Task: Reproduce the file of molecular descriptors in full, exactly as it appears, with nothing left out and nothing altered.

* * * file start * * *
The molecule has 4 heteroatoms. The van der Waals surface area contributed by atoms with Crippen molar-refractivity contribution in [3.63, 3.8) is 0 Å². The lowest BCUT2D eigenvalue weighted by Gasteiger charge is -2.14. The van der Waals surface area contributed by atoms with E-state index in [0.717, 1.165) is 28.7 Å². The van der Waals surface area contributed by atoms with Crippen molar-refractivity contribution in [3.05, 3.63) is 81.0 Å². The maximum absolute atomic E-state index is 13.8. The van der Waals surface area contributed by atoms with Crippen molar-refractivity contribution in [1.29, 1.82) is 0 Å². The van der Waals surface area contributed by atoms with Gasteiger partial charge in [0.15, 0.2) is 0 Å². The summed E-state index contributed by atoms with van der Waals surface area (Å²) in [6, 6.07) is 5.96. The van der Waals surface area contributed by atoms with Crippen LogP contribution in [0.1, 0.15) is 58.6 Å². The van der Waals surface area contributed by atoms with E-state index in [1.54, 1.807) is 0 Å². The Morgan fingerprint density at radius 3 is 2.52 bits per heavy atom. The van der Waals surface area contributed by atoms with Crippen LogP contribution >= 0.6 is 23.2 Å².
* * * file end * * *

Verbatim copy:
The molecule has 4 heteroatoms. The van der Waals surface area contributed by atoms with Crippen molar-refractivity contribution in [3.63, 3.8) is 0 Å². The lowest BCUT2D eigenvalue weighted by Gasteiger charge is -2.14. The van der Waals surface area contributed by atoms with E-state index in [0.717, 1.165) is 28.7 Å². The van der Waals surface area contributed by atoms with Crippen molar-refractivity contribution in [3.05, 3.63) is 81.0 Å². The maximum absolute atomic E-state index is 13.8. The van der Waals surface area contributed by atoms with Crippen molar-refractivity contribution in [1.29, 1.82) is 0 Å². The van der Waals surface area contributed by atoms with Gasteiger partial charge in [0.15, 0.2) is 0 Å². The summed E-state index contributed by atoms with van der Waals surface area (Å²) in [6, 6.07) is 5.96. The van der Waals surface area contributed by atoms with Crippen LogP contribution in [0.1, 0.15) is 58.6 Å². The van der Waals surface area contributed by atoms with E-state index in [1.54, 1.807) is 0 Å². The Morgan fingerprint density at radius 3 is 2.52 bits per heavy atom. The van der Waals surface area contributed by atoms with Crippen LogP contribution >= 0.6 is 23.2 Å².